“Implicit in the Court’s settled practice is the obligation on the first instance judge to provide those reasons upon request. It is with this learning in mind that the Respondents whom I represent have approached His Lordship to provide his reasons in anticipation of the imminent appeal, notwithstanding that the primary obligation to make this request falls on the prospective Appellant,” Delves stated.

“I do not understand you to be saying that His Lordship is unwilling to provide the reasons requested, or that my request for those reasons is in any way inappropriate. I understand you to be saying only that His Lordship considers himself unable to provide those reasons because his appointment had already come to an end when my request was conveyed to him the day after said expiration,” he wrote.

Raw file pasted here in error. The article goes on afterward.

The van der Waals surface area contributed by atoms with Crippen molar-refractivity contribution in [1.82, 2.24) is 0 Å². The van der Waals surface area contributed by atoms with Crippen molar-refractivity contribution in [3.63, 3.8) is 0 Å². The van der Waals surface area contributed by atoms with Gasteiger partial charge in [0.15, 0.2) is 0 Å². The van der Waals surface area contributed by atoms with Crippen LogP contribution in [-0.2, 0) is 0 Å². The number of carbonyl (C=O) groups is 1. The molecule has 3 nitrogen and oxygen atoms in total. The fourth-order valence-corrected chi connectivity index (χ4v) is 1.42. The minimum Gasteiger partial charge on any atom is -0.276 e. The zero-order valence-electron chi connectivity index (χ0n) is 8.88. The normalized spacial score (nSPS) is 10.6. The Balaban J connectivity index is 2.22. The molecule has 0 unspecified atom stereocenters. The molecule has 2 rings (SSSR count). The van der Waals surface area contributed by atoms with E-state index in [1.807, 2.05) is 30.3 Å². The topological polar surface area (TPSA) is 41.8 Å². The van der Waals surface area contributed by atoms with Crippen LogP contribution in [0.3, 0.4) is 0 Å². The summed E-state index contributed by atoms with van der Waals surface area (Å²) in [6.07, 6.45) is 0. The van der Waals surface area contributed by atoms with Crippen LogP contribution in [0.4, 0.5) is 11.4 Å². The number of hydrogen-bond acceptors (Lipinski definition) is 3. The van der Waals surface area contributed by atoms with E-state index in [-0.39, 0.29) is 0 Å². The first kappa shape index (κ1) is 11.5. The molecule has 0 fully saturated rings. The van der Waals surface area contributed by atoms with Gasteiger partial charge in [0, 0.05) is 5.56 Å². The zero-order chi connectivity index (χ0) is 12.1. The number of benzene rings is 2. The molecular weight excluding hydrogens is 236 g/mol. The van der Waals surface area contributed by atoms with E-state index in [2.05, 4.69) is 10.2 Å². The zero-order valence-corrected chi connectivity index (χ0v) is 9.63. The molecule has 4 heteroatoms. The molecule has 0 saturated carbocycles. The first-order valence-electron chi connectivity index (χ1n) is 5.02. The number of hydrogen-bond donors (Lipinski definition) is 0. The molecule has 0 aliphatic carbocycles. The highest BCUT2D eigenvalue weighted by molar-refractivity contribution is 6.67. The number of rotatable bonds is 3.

Delves said that the solution to the problem is to arrange for the temporary appointment of Justice John in order that he may give his outstanding reasons, and in the circumstances, he was requesting that the – said letters be brought urgently to the attention of the Chief Justice “so that she may take such action as she deems fit and proper.”

“I look forward to your most URGENT acknowledgment of this letter and your equally URGENT confirmation that it has been delivered to the Honourable Chief Justice and to HIS Lordship Mr. Justice Stanley John,” Delves wrote.

Photo credit IWIN